Sometimes you have to look closely; sometimes they seem to appear out of nowhere.
All over California’s North Coast wine country… hugging the rows of grapevines… lining walkways to winery tasting rooms… surrounding a freshly painted wooden porch… you’ll see them.
Splashes of color dotting an otherwise brown and green sea of
They are the gardens of wine country, and whether large or small,
they delight the eyes in much the same way a glass of wine delights the
nose and tastebuds.
Virtually every winery has a garden of some sort, but a few take
their gardens seemingly as seriously as their vineyards. Among our
favorites are the antique rose gardens at Korbel and the classic,
formal gardens at Ferrari-Carano, both in Sonoma County.
More than 250 varieties of antique roses are on display in the
Antique Rose Gardens on the Korbel estate. The gardens were planted
during the 1880s for the Korbel family’s summer home, but they did not
come into their own until a century later.
That’s when master horticulturist Phillip Robinson transformed the
grounds into a magnificent array of colors, textures and aromas that
evolve with the seasons. Complementing Robinson’s work are a number of
trees, roses and other flowers that were planted by the Korbel brothers
and their wives – including a Linden tree, which served as a reminder
of their native Bohemia (now western Czechoslovakia).
All told, today’s garden areas feature more than a thousand
varieties of plants and flowers, bulbs, perennials and annuals. Unique
topography within the gardens creates microclimates that are identical
to exotic areas of the world.
At Ferrari-Carano Vineyards and Winery, what began in 1987 as a
labor of love for gardening enthusiast Rhonda Carano has grown into a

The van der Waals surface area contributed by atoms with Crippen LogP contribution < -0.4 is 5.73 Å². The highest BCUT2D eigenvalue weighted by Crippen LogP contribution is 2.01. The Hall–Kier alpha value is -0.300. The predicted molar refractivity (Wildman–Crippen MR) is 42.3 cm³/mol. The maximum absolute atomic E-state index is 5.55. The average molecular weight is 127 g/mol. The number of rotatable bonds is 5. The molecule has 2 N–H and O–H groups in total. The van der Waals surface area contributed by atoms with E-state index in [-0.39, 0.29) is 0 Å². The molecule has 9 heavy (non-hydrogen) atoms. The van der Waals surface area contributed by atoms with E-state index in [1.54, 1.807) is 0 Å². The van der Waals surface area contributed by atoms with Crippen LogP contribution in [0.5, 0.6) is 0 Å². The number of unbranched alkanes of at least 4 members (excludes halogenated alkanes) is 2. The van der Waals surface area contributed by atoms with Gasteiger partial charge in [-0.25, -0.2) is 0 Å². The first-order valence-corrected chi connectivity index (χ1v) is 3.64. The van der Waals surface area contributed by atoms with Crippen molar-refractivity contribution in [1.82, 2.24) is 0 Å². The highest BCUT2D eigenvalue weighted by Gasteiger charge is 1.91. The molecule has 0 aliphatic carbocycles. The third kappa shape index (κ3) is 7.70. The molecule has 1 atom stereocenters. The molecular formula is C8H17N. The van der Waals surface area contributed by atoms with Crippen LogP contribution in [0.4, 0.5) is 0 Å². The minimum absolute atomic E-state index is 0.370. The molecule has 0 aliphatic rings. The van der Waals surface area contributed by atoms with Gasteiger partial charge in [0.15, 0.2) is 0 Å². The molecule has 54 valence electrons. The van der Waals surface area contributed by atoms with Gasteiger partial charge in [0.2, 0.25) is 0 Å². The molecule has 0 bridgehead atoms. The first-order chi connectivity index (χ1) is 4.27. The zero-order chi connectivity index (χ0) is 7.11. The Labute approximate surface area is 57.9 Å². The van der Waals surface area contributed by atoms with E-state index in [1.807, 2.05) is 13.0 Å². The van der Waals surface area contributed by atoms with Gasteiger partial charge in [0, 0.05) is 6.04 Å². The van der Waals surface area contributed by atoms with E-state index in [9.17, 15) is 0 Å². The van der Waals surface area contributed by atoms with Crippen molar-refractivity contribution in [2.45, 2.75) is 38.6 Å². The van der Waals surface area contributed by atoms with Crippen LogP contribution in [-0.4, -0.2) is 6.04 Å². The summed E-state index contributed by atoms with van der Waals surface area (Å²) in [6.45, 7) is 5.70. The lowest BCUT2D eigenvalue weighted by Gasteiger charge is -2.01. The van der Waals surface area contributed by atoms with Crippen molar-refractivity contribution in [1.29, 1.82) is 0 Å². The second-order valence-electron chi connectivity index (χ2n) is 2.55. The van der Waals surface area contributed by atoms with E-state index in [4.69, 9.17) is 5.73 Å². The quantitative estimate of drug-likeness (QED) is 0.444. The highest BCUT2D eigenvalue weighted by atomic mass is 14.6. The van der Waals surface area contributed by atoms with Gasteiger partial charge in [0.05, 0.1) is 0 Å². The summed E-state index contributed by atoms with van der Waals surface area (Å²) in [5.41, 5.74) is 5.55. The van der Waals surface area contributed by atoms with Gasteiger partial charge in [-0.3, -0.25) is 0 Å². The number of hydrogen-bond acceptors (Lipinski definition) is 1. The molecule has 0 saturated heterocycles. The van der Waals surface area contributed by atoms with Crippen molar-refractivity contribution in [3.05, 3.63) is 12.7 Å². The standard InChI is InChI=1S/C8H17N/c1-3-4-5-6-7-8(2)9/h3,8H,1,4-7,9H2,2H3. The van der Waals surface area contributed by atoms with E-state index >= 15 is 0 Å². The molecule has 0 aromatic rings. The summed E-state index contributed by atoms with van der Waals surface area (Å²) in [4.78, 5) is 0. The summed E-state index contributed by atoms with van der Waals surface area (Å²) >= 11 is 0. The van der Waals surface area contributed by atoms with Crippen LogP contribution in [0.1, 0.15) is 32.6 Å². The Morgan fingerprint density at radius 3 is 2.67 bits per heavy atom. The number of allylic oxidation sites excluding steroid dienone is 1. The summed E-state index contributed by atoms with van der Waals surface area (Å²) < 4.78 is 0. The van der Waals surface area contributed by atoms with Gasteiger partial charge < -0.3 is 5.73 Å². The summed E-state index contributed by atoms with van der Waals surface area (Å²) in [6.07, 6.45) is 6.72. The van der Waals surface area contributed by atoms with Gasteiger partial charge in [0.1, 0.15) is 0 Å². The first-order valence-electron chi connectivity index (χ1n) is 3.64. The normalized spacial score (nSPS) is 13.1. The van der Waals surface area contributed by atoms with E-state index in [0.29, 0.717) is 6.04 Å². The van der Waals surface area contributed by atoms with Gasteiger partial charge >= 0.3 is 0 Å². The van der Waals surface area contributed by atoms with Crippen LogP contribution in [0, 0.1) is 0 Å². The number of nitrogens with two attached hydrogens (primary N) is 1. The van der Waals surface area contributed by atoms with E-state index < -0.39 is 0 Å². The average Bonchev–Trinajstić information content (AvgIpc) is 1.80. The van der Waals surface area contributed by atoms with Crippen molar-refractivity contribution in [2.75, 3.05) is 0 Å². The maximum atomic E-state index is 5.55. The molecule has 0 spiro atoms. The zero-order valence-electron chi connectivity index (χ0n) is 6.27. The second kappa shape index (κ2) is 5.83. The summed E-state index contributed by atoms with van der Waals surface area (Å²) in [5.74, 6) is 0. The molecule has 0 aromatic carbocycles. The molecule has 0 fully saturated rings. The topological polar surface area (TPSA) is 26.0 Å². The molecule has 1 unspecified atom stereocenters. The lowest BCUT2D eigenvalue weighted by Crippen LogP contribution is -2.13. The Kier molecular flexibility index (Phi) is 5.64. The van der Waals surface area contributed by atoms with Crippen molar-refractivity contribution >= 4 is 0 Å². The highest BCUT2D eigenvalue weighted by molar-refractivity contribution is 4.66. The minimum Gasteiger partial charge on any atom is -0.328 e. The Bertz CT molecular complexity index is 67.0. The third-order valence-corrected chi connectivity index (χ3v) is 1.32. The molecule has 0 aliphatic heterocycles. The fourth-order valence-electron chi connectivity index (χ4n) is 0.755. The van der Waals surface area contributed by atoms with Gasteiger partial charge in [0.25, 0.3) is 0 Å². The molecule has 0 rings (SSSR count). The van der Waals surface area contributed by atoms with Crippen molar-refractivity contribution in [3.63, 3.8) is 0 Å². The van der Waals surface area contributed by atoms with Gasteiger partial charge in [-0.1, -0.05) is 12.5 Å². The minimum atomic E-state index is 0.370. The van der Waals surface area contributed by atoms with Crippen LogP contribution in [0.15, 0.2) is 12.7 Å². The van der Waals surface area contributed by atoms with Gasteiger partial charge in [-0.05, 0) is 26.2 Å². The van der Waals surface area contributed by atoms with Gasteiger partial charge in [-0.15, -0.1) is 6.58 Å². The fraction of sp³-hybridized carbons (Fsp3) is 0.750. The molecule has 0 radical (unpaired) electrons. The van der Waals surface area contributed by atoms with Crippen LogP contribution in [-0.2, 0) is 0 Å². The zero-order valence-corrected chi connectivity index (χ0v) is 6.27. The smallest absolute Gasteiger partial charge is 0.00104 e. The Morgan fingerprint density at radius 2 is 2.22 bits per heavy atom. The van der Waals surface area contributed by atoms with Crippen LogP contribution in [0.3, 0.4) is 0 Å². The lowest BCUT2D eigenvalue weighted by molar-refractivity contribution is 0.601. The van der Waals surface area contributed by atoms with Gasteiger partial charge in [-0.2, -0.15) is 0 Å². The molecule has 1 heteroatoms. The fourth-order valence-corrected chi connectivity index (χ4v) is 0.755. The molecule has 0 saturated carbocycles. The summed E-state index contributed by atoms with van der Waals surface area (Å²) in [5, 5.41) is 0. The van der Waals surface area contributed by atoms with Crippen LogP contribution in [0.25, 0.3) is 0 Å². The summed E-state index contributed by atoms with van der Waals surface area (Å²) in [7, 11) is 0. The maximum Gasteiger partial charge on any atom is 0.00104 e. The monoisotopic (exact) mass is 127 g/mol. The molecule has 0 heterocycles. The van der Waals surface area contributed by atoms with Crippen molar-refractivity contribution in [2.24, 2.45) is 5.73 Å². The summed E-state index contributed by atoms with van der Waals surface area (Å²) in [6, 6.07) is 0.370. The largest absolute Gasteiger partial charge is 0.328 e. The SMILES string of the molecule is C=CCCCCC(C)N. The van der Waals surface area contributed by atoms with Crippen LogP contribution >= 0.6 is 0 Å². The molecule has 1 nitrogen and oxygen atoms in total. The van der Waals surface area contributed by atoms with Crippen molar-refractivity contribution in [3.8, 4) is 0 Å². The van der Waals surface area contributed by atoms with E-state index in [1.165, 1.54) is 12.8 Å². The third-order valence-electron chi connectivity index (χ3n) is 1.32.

breathtaking series of gardens covering five acres.
It took Carano 16 months to plan and plant the original garden.
Since then, she has been joined by gardener Pat Patin in expanding the
project and making Ferrari-Carano a must-stop for wine lovers and
garden lovers alike.
The gardens surrounding the visitor center, known as Villa Fiore,
are Italian/French parterre in style, with classic, geometric shapes.
The enclosed garden at the front of the winery offers a more park-like
setting with a mixture of trees, shrubs, perennials and annuals.
In the spring, 10,000 tulips and daffodils take center-stage.
Tulip fans may call 707-433-5349 during the late winter and early
spring weeks for updates on when the tulips will be in full bloom.
Visitors can leisurely stroll the meandering garden path and foot
bridges along a rippling stream which has waterfalls at both ends.
There are more than 2,000 species of trees and shrubs, all marked with
identification tags to lend an educational aspect. Among the trees are
a number of Portuguese Cork Bark Oaks – true rarities outside their
Adding to the ambience of the gardens are several bronze
sculptures fashioned by such world-renowned artists as Dennis Smith,
Douglas Van Howd and Jane DeDecker.
Two other recommended stops for gardeners and garden lovers are the
Benziger Family Winery in Glen Ellen, and the Cornerstone Festival of
Gardens in Sonoma.
The latter is not a winery; rather, as its name implies, it’s an
ever-changing series of walk-through gardens that showcase new and
innovative designs from the world’s top landscape artists and
designers. It was inspired by the International Garden Festival at
Chaumont-sur-Loire in France, and it’s a great place to visit if you’re
planning to add or revamp a home garden.
Benziger’s gardens are more about function than form, as they make
an important contribution to the biodynamic vineyard operations.
They’re habitat-rich so they attract birds and insects that feast on
the vineyard pests.
The fact that the plants also are attractive, adding to the
overall ambience of the winery, is just a bonus.
Ferrari-Carano Vineyards and Winery
Benziger Family Winery
Cornerstone Festival of Gardens